I stumbled upon this book on Amazon when I saw it among the top books in Artificial Intelligence. I was exploring this topic for finding good coding books on the subject. I have always been interested in knowing more about AI ever since it got into prominence and increasing use in the past few years. I believe that Google is the organization that has contributed the most to the third wave of AI (as the author mentions in the book). This wave may persist unlike its predecessors, which fizzled out due to a lack of meaningful output. Today we are seeing many practical and useful examples where AI is being used. Self-driving cars, personal assistants are just two examples that are most visible or talked about. But AI has the power to pervade much deeply into our every day lives. Without us knowing it, we have unconsciously become both the trainers and the users of these ground-breaking technologies. Don’t believe me? Think of the various ways that you have contributed to Google and other companies using the data provided by you for improving their AI offerings. Captcha, social media hashtags, Google Photos image recognition, are all examples where our data is being used for training their AI algorithms in the hope of improving them so that they can classify us and target us even better in the future. And don’t even get me started on Facebook. The least ethical of the lot, Facebook has a lot to answer for. But as the author mentions, it has become a trend for all these nine companies to move ahead with their plans first and then apologise for any infractions on user privacy or security.
So AI has the potential to both improve our lives and help build a better future as well as to invade every aspect of our life and make us completely dependent on a select few global entities who will nudge our lives into paths they find the most profitable. And that is what is satisfying about this book. It explores both the extreme cases, where AI will become a true ally to our future selves or become a dictatorial entity guiding our every action.
According to the book there are only two countries that are leading the race as far as AI is concerned – US and China. And it is no surprise. Both these countries also occupy the centre stage in world trade and diplomatic affairs. But what is scary is the different paths that both these countries have adopted in improving their AI. While the US has a capitalistic model to it, with each of the six big names in AI doing their research in private labs and using that to improve the top and bottom line, China has a more nationalistic goal in pursuing AI. In its quest to become the leader in trade and global politics, the CPC (Communist Party of China) has adopted the development of AI in its growth manifesto. Xi Jinping has left no stone un-turned in encouraging the three Chinese companies that lead the way in AI – Baidu, Alibaba, and Tencent. The BAT companies as the author puts it. The book explains how if left unchecked by the US, China can leap forward the rest of the world by becoming a leader in AI along with its other physical intrusions into the trade networks of smaller and weaker countries, notably through its grand Belt and Road Initiative.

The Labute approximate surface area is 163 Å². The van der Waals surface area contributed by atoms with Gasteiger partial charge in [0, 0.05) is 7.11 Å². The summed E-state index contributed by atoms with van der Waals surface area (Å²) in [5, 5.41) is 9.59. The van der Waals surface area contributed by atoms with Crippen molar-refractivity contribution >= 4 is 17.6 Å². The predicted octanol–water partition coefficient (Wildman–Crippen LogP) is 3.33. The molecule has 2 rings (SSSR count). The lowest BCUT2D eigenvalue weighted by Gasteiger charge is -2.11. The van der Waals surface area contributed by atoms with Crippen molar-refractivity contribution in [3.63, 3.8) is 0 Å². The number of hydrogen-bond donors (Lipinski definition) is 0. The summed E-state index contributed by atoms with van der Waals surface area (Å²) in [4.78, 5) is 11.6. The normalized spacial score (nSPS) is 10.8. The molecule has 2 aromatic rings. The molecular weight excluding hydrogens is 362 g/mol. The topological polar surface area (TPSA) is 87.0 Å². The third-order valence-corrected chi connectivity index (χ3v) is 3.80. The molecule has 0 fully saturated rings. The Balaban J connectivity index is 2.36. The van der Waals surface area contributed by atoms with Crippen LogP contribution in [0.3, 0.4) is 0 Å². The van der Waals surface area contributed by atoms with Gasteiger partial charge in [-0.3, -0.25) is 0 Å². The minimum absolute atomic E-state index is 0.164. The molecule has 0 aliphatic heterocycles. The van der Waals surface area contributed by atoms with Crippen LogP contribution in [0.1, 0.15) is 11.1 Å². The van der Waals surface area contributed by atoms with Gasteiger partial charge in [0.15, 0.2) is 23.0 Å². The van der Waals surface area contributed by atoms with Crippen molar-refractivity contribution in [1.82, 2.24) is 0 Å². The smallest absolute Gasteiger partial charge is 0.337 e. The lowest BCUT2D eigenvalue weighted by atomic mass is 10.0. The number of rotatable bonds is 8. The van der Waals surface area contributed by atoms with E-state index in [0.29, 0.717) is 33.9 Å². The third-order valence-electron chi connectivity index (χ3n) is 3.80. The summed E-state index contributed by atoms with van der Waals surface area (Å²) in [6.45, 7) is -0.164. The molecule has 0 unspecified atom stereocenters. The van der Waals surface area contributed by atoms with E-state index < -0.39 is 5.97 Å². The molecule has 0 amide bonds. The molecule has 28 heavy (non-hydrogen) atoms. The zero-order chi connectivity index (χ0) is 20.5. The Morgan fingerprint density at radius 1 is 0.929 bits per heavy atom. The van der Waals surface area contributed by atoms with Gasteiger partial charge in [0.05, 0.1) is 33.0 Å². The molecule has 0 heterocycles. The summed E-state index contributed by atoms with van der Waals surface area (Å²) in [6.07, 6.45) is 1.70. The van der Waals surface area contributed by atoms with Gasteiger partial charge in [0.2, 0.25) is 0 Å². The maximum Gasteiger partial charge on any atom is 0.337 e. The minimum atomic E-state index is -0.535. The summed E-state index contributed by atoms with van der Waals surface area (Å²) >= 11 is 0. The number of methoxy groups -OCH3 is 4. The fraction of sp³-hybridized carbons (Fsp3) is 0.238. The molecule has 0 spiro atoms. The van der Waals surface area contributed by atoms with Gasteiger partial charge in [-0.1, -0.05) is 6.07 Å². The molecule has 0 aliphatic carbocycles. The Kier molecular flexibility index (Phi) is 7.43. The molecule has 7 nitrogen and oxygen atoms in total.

Amy Webb touches upon a lot of humanistic issues in the book as well. As with any capitalistic corporate entity, it would be naive to expect them to look at the human side of business. But with AI it becomes all the more imperative because the kind of values that we put into these initial models will decide to a great extent the kind of path the AI supercomputers will follow in the future. Already there have been cases where AI algorithms have been biased in terms of gender or race due to the faulty data set that they were provided during their initial training phase. Hence in this inevitable move towards more powerful and faster computers, ensuring that these “intelligent creatures” do not become antagonistic to humanity becomes a valid point. And it has to be done now instead of later.
The Big Nine is a highly fascinating look at the development of AI in today’s world. The author explores in depth the American context but I would have liked more information about the path that the BAT companies are taking as well. But as is expected, digging deep into the opaque Chinese business environment would be much harder, due to the absence of user privacy or ethical laws there.
I recommend this book for anyone wanting to understand what AI is, what has been its history, and where we are heading in the future. As with any rapidly evolving technology, it is near impossible to predict the exact path that the technology would follow. But the author does a very good job in exploring the three possibilities of where the world might be – with respect to Artificial Intelligence. And as the author mentions, it would be well for the world to find itself at the most optimistic and progressive scenario. However to reach there, the world needs to start preparing now.
Luckily there has been a lot of debate among business leaders as to whether AI is a benevolent technology or a maleficent one. There have been strong arguments on both sides as well. It is good that healthy debates have surfaced even if in brief spurts. This is the right time to build a framework around the regulation or atleast the structure and ethics of building powerful AI systems. The US government needs to play a major role in this. Postponing this for the future would be a big mistake, especially if the machines suddenly decide to become sentient one day. Worse still, if at that time John Connor is nowhere to be found.